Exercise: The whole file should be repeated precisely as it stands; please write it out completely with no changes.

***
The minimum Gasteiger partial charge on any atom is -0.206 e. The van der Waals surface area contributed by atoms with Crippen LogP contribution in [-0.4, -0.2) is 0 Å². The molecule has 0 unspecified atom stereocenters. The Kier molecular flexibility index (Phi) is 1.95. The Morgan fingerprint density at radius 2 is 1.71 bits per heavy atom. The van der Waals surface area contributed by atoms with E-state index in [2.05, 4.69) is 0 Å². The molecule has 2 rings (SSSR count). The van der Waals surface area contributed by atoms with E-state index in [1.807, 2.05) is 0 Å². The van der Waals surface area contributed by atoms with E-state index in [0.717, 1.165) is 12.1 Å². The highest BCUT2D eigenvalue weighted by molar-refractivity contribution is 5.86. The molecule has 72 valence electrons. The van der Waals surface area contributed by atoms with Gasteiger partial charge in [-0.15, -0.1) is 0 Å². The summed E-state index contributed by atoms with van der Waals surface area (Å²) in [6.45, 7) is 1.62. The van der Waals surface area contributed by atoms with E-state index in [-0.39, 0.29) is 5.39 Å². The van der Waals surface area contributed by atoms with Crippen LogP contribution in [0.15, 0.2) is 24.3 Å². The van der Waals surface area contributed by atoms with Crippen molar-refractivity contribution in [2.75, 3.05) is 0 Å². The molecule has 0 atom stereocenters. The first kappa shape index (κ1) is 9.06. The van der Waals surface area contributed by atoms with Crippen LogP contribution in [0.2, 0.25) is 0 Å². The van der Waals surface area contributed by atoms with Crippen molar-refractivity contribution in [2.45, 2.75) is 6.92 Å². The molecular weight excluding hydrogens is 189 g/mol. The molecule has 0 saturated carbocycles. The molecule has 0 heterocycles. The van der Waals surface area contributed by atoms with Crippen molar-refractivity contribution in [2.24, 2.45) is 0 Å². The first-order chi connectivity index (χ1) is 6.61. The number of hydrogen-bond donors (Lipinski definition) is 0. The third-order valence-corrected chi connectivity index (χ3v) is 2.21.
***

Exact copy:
The minimum Gasteiger partial charge on any atom is -0.206 e. The van der Waals surface area contributed by atoms with Crippen LogP contribution in [-0.4, -0.2) is 0 Å². The molecule has 0 unspecified atom stereocenters. The Kier molecular flexibility index (Phi) is 1.95. The Morgan fingerprint density at radius 2 is 1.71 bits per heavy atom. The van der Waals surface area contributed by atoms with E-state index in [2.05, 4.69) is 0 Å². The molecule has 2 rings (SSSR count). The van der Waals surface area contributed by atoms with E-state index in [1.807, 2.05) is 0 Å². The van der Waals surface area contributed by atoms with E-state index in [0.717, 1.165) is 12.1 Å². The highest BCUT2D eigenvalue weighted by molar-refractivity contribution is 5.86. The molecule has 72 valence electrons. The van der Waals surface area contributed by atoms with Gasteiger partial charge in [-0.15, -0.1) is 0 Å². The summed E-state index contributed by atoms with van der Waals surface area (Å²) in [6.45, 7) is 1.62. The van der Waals surface area contributed by atoms with E-state index in [-0.39, 0.29) is 5.39 Å². The van der Waals surface area contributed by atoms with Crippen LogP contribution in [0.15, 0.2) is 24.3 Å². The van der Waals surface area contributed by atoms with Crippen molar-refractivity contribution in [2.75, 3.05) is 0 Å². The molecule has 0 atom stereocenters. The first kappa shape index (κ1) is 9.06. The van der Waals surface area contributed by atoms with Crippen LogP contribution in [0.2, 0.25) is 0 Å². The van der Waals surface area contributed by atoms with Crippen molar-refractivity contribution in [2.45, 2.75) is 6.92 Å². The molecular weight excluding hydrogens is 189 g/mol. The molecule has 0 saturated carbocycles. The molecule has 0 heterocycles. The van der Waals surface area contributed by atoms with Crippen molar-refractivity contribution in [2.24, 2.45) is 0 Å². The first-order chi connectivity index (χ1) is 6.61. The number of hydrogen-bond donors (Lipinski definition) is 0. The third-order valence-corrected chi connectivity index (χ3v) is 2.21.